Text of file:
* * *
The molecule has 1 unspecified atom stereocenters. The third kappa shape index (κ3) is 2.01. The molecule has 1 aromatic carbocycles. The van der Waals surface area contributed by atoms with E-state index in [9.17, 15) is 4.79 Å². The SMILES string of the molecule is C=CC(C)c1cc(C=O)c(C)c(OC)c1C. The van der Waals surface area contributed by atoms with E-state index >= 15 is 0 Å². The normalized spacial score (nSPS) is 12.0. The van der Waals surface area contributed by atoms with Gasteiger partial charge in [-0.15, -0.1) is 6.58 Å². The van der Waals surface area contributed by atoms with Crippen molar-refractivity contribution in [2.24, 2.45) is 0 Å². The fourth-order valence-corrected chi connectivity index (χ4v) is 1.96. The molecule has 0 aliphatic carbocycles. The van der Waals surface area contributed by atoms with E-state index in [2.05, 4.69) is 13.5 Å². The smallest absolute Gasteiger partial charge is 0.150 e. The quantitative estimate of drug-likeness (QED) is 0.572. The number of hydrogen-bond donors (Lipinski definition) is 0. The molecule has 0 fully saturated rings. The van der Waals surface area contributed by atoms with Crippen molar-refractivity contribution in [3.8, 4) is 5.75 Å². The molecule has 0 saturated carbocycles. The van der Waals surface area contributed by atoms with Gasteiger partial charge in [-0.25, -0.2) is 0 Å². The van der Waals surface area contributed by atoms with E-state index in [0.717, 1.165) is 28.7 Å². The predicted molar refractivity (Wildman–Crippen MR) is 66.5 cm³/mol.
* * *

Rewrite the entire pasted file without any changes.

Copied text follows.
The molecule has 1 unspecified atom stereocenters. The third kappa shape index (κ3) is 2.01. The molecule has 1 aromatic carbocycles. The van der Waals surface area contributed by atoms with E-state index in [9.17, 15) is 4.79 Å². The SMILES string of the molecule is C=CC(C)c1cc(C=O)c(C)c(OC)c1C. The van der Waals surface area contributed by atoms with E-state index >= 15 is 0 Å². The normalized spacial score (nSPS) is 12.0. The van der Waals surface area contributed by atoms with Gasteiger partial charge in [-0.15, -0.1) is 6.58 Å². The van der Waals surface area contributed by atoms with Crippen molar-refractivity contribution in [2.24, 2.45) is 0 Å². The fourth-order valence-corrected chi connectivity index (χ4v) is 1.96. The molecule has 0 aliphatic carbocycles. The van der Waals surface area contributed by atoms with E-state index in [2.05, 4.69) is 13.5 Å². The smallest absolute Gasteiger partial charge is 0.150 e. The quantitative estimate of drug-likeness (QED) is 0.572. The number of hydrogen-bond donors (Lipinski definition) is 0. The molecule has 0 fully saturated rings. The van der Waals surface area contributed by atoms with Crippen molar-refractivity contribution in [3.8, 4) is 5.75 Å². The molecule has 0 saturated carbocycles. The van der Waals surface area contributed by atoms with Gasteiger partial charge in [-0.25, -0.2) is 0 Å². The van der Waals surface area contributed by atoms with E-state index in [0.717, 1.165) is 28.7 Å². The predicted molar refractivity (Wildman–Crippen MR) is 66.5 cm³/mol.